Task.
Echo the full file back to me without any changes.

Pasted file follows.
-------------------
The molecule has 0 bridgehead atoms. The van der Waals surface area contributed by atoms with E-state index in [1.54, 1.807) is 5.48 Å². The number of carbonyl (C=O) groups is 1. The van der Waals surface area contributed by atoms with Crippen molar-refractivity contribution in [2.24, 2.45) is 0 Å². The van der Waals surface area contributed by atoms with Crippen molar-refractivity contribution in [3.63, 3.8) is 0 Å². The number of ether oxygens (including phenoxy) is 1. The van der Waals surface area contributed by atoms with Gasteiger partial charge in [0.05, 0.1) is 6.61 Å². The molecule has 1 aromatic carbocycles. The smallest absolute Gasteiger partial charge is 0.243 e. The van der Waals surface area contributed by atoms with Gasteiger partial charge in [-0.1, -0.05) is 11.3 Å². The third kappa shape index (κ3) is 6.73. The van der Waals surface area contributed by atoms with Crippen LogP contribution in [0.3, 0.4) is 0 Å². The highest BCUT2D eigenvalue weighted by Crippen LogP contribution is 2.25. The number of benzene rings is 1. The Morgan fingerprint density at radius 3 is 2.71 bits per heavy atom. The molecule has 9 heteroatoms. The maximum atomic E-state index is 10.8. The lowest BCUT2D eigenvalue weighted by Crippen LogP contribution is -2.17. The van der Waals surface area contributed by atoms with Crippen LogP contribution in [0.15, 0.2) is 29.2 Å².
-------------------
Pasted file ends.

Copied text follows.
The molecule has 0 bridgehead atoms. The van der Waals surface area contributed by atoms with E-state index in [1.54, 1.807) is 5.48 Å². The number of carbonyl (C=O) groups is 1. The van der Waals surface area contributed by atoms with Crippen molar-refractivity contribution in [2.24, 2.45) is 0 Å². The van der Waals surface area contributed by atoms with Crippen molar-refractivity contribution in [3.63, 3.8) is 0 Å². The number of ether oxygens (including phenoxy) is 1. The van der Waals surface area contributed by atoms with Gasteiger partial charge in [0.05, 0.1) is 6.61 Å². The molecule has 1 aromatic carbocycles. The smallest absolute Gasteiger partial charge is 0.243 e. The van der Waals surface area contributed by atoms with Gasteiger partial charge in [-0.1, -0.05) is 11.3 Å². The third kappa shape index (κ3) is 6.73. The van der Waals surface area contributed by atoms with Crippen LogP contribution in [0.3, 0.4) is 0 Å². The highest BCUT2D eigenvalue weighted by Crippen LogP contribution is 2.25. The number of benzene rings is 1. The Morgan fingerprint density at radius 3 is 2.71 bits per heavy atom. The molecule has 9 heteroatoms. The maximum atomic E-state index is 10.8. The lowest BCUT2D eigenvalue weighted by Crippen LogP contribution is -2.17. The van der Waals surface area contributed by atoms with Crippen LogP contribution in [0.15, 0.2) is 29.2 Å².